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Needs a lot of work I've only had the application for about 2 weeks and there have been method too a lot of instances where I on something within the application and it won't pull anything up or it tells me that feature isn't currently working - test again later. Very disappointed so far.
I was originally very excited about the ability to do a mobile deposit without having to take the check into the bank days later, but after trying multiple times, the camera on this application is not able to focus or detect edges. I use mobile banking through another union and the camera in their application detects the edges of the check and auto focuses the details, producing a very clear, crisp image. This application continually produces an error because I'm not able to capture a clear enough image, thus I am never able to successfully use the mobile deposit feature. It is not me or the camera on the phone as the other application handles it beautifully and so does the camera without using the app. Please improve this feature
Sioux Convention. Directed by Lloyd Bacon and collectively written by Melvin Levy, J. Robert Bren and Gladys Atwater. Starring Jeff Chandler, Faith Domergue, Lyle Bettger, Peter Whitney and Stacy Harris. The grand title sadly doesn't match what is actually place on screen, since Bacon's movie is more a thinker than a thugger. Plot has Chandler as an ex-Union surgeon who takes up with ranchers and Indians in fighting the amazing cause versus Bettger's horse baron and nefarious rebel rousers. Undeniably the intentions and thought as per the screenplay are honourable, the anti-racist currents coupled with thematics involving the false laid at the Native American's doors, these are interestingly played and hold the pic from sinking below an average level. Action is in short supply, but there are moments of muscular brawn and bravado, while the Oregon areas and Technicolor photography (Maury Gertsman) provide pleasing surroundings. Chandler and Bettger obtain roles for which they were known and suited, but Domergue - radiant in that "just created love" look she had - just ends up as more token interest than the feisty smart business woman that the story threatens to unleash. Whitney and Harris deliver amazing foil as stoic mate and unscrupulous fiend respectively. While John Battle Eagle and Glenn Strange up a firm backbone in the secondary help slots. The story and ideas have been done far better in far more well known Westerns, thus rendering this as hardly essential. But some merit exists and for Chandler and Bettger fans it's a decent time waster. 6/10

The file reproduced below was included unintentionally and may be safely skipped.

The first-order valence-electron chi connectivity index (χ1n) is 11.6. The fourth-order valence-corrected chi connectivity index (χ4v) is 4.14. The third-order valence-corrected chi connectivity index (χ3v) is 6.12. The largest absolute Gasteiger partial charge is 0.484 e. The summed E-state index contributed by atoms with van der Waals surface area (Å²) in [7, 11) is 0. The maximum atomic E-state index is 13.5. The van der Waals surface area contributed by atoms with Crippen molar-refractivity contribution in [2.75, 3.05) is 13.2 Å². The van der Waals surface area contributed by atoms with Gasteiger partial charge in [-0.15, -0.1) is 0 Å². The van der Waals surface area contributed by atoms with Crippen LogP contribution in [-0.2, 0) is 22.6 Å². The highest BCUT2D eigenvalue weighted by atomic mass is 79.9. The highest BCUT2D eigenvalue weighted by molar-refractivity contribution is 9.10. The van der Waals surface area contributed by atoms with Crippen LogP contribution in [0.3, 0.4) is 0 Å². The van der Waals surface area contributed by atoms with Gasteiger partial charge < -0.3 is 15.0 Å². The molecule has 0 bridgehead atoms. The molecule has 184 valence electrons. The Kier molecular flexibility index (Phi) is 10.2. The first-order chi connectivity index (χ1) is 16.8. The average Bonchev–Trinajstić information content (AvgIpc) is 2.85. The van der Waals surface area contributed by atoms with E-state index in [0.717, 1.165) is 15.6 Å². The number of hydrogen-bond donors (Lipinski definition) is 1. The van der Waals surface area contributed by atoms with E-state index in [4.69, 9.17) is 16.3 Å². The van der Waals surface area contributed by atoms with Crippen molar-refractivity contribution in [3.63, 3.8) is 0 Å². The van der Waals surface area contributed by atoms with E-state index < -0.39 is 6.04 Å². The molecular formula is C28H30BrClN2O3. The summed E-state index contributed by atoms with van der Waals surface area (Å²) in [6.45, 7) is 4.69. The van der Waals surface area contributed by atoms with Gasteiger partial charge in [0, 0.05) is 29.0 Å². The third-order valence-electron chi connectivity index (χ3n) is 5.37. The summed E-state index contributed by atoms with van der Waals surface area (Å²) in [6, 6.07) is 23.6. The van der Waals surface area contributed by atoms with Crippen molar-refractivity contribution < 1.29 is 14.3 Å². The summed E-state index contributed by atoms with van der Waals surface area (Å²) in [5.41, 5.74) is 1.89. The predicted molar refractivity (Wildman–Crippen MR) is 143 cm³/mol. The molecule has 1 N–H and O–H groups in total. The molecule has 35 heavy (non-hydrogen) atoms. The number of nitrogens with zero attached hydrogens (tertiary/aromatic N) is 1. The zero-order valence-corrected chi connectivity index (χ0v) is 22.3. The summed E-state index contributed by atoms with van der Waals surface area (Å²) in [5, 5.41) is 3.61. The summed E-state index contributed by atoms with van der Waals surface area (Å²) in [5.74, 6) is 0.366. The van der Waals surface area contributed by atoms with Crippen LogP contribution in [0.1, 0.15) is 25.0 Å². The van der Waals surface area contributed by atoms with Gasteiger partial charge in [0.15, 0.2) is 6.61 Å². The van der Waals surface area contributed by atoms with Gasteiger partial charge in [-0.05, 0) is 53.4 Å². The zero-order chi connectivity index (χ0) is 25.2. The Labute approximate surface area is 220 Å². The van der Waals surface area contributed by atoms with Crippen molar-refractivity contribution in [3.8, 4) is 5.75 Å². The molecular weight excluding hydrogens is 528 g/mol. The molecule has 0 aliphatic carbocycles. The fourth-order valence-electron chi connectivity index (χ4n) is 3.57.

I am a Loreena McKennit fan, but search that most of her melody I have to be in the right mood for... particularly the songs that are of a darker (though rich) landscape. But there are a handful of songs that I could listen to anytime, and often search myself craving them, even in my more lighthearted moods. And my favorite of these is on this album. Bonnie Portmore (though the topic isn't exactly lighthearted, being a lament for attractive trees chop down), the music is so sweet and lovely that I am washed over with a satisfied peacefulness, and the photo of the love of what was lost is so piercingly sweet (evoking a collected feeling of all the peaceful memories I have had communing with trees) that this is one of the songs that I search myself aching to hear and I never grow tired of. For those who like the softer, melodic side of her work, this album is worth buying for this song alone. If you are wanting to know what other songs of hers I would place into this category, they would be The Two Trees on The Mask and the Mirror (very touching lyrics (read the insert), parts of this one have a slightly darker tone, but overall gentle and melodic... be aware this one has a long intro and ending that is various from the rest of the song), Anachie Gordon from Parallel Dreams (lilting melody, sad love song), Seasons and perhaps Snow on To Drive the Cold Winter Away, and especially Seeds of Love on both A Winter Garden and A Midwinter's Night Dream (which both also have Snow). Come By The Hills on Elemental is beautiful, happy, and soaring. The albums Parallel Dreams and maybe next Elemental would be the ones I think would appeal most as whole albums to people who prefer this first listen, and a less mature age, I was not sure if I liked or disliked her darker (? not sure if that's quite the right word) songs...I wanted gentle beauty, and instinctively wanted to shut out darker things... but I couldn't support but recognize there was a type of beauty, and exquisite craftmanship, in them too. It is the same method I disliked Steinbeck's writings the first time they were thrust upon me at an immature age. It is funny how attractive masterpieces can seem ugly to someone who does not have enough understanding of it to appreciate it's beauty. Though a lot of of this artist's pieces may not be the first I seek out when I just wish to feel lightheartedly happy, they seem to each be gems that when I am ready for them take me to a various put and, enrich my soul.